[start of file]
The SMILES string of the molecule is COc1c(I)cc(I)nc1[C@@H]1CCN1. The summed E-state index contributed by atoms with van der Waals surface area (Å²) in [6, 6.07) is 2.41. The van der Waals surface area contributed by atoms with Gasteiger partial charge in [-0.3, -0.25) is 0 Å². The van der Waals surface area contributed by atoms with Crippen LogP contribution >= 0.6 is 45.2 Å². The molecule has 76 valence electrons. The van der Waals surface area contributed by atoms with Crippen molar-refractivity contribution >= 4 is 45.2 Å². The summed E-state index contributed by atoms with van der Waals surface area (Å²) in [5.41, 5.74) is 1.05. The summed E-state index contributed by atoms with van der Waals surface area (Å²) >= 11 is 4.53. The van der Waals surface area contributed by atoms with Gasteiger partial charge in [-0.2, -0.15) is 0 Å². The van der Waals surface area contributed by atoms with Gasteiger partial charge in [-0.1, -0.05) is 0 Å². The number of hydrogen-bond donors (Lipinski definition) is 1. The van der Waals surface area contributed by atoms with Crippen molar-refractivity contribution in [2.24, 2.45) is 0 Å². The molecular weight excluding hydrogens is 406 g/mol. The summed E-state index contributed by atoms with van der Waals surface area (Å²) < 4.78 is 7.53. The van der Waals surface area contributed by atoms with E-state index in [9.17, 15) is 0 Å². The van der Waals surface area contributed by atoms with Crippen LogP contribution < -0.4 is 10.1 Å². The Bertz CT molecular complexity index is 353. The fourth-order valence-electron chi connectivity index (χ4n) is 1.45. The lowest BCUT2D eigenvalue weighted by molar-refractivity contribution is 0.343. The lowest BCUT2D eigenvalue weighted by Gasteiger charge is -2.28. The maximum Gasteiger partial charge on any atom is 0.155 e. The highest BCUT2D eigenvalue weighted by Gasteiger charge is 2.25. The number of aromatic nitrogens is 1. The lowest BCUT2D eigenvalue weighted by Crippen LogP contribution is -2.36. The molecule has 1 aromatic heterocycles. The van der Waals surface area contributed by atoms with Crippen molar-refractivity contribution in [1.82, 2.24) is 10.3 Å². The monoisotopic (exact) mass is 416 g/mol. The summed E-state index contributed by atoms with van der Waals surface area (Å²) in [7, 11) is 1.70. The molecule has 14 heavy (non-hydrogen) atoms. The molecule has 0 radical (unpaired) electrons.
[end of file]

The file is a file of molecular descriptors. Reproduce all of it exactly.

The SMILES string of the molecule is COc1c(I)cc(I)nc1[C@@H]1CCN1. The summed E-state index contributed by atoms with van der Waals surface area (Å²) in [6, 6.07) is 2.41. The van der Waals surface area contributed by atoms with Gasteiger partial charge in [-0.3, -0.25) is 0 Å². The van der Waals surface area contributed by atoms with Crippen LogP contribution >= 0.6 is 45.2 Å². The molecule has 76 valence electrons. The van der Waals surface area contributed by atoms with Crippen molar-refractivity contribution >= 4 is 45.2 Å². The summed E-state index contributed by atoms with van der Waals surface area (Å²) in [5.41, 5.74) is 1.05. The summed E-state index contributed by atoms with van der Waals surface area (Å²) >= 11 is 4.53. The van der Waals surface area contributed by atoms with Gasteiger partial charge in [-0.2, -0.15) is 0 Å². The van der Waals surface area contributed by atoms with Gasteiger partial charge in [-0.1, -0.05) is 0 Å². The number of hydrogen-bond donors (Lipinski definition) is 1. The van der Waals surface area contributed by atoms with Crippen molar-refractivity contribution in [2.24, 2.45) is 0 Å². The molecular weight excluding hydrogens is 406 g/mol. The summed E-state index contributed by atoms with van der Waals surface area (Å²) < 4.78 is 7.53. The van der Waals surface area contributed by atoms with E-state index in [9.17, 15) is 0 Å². The van der Waals surface area contributed by atoms with Crippen LogP contribution < -0.4 is 10.1 Å². The Bertz CT molecular complexity index is 353. The fourth-order valence-electron chi connectivity index (χ4n) is 1.45. The lowest BCUT2D eigenvalue weighted by molar-refractivity contribution is 0.343. The lowest BCUT2D eigenvalue weighted by Gasteiger charge is -2.28. The maximum Gasteiger partial charge on any atom is 0.155 e. The highest BCUT2D eigenvalue weighted by Gasteiger charge is 2.25. The number of aromatic nitrogens is 1. The lowest BCUT2D eigenvalue weighted by Crippen LogP contribution is -2.36. The molecule has 1 aromatic heterocycles. The van der Waals surface area contributed by atoms with Crippen molar-refractivity contribution in [1.82, 2.24) is 10.3 Å². The monoisotopic (exact) mass is 416 g/mol. The summed E-state index contributed by atoms with van der Waals surface area (Å²) in [7, 11) is 1.70. The molecule has 14 heavy (non-hydrogen) atoms. The molecule has 0 radical (unpaired) electrons.